The Supreme Court on Monday agreed to consider urgently hearing five petitions against the Bombay High Court’s decision to uphold reservations for the Maratha community in educational institutions and jobs in public services in Maharashtra, PTI reported.

A lawyer seeking urgent hearing told the judges that the pleas that were to be listed for hearing were not in the causelist of the court. A three-judge bench led by Chief Justice of India Ranjan Gogoi said: “You give the memo. We will look into it.”

Five petitions have been filed against the Bombay High Court’s order, including by lawyer Sanjeet Shukla for the non-governmental organisation Youth For Equality. Shukla’s plea said that the provision for 12% reservation in education and 13% in jobs would breach the ceiling of 50% reserved seats imposed by the top court itself in a landmark verdict in 1992.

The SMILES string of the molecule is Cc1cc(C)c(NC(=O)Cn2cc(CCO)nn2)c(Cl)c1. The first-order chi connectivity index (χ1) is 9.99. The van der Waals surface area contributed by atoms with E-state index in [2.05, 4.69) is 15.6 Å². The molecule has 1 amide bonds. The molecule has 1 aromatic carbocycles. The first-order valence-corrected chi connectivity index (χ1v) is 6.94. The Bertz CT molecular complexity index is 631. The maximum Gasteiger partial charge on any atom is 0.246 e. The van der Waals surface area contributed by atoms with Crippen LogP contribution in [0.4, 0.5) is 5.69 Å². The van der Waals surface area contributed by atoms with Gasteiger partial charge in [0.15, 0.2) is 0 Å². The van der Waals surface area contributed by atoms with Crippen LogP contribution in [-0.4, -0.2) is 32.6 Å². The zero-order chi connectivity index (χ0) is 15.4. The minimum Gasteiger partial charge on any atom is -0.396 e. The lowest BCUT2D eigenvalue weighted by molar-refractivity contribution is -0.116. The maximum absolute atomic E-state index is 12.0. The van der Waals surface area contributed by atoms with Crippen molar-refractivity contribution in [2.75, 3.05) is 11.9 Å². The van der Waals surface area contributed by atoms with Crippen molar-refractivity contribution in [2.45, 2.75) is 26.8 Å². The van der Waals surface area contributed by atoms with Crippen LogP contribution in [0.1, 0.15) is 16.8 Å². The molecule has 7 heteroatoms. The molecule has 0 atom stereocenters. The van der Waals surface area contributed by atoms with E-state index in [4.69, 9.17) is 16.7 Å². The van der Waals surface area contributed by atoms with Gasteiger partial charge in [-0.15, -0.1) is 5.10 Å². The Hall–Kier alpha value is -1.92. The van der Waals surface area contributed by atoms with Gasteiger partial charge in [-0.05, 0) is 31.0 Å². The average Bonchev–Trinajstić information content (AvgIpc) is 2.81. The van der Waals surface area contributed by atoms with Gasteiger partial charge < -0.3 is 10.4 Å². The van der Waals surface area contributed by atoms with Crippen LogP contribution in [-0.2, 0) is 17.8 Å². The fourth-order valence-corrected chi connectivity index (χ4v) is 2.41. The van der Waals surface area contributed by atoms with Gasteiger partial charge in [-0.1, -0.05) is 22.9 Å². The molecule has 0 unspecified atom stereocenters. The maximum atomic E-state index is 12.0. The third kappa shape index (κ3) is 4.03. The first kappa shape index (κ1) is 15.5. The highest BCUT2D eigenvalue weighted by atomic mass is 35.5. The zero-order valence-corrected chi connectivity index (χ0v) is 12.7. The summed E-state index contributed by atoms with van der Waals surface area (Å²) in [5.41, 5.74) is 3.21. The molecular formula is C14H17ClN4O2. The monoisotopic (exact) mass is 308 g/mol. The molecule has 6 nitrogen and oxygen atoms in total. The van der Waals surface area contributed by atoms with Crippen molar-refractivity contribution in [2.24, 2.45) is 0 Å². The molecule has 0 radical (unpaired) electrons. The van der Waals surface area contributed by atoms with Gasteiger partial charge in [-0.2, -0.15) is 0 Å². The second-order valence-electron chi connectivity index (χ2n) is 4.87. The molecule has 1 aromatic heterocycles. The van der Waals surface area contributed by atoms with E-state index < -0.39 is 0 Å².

On July 12, the same bench of the Supreme Court had refused to stay the High Court’s decision while hearing the petition by Youth For Equality. However, the bench ordered that the reservations cannot be applied with retrospective effect, and sought the Maharashtra government’s response.

The Devendra Fadnavis-led government in Maharashtra had approved 16% reservation for the Marathas in jobs and education in November last year following state-wide protests. The Maratha community roughly forms one-third of the state population.

On June 27, the Bombay High Court upheld the decision, but asked the state not to exceed the recommendation of the State Commission for Backward Classes that the reservation be kept at 12% in education and 13% in jobs. A 16% quota for Marathas would take the proportion of reserved seats in the state to 68%. The court said the 50% ceiling can be breached under exceptional circumstances.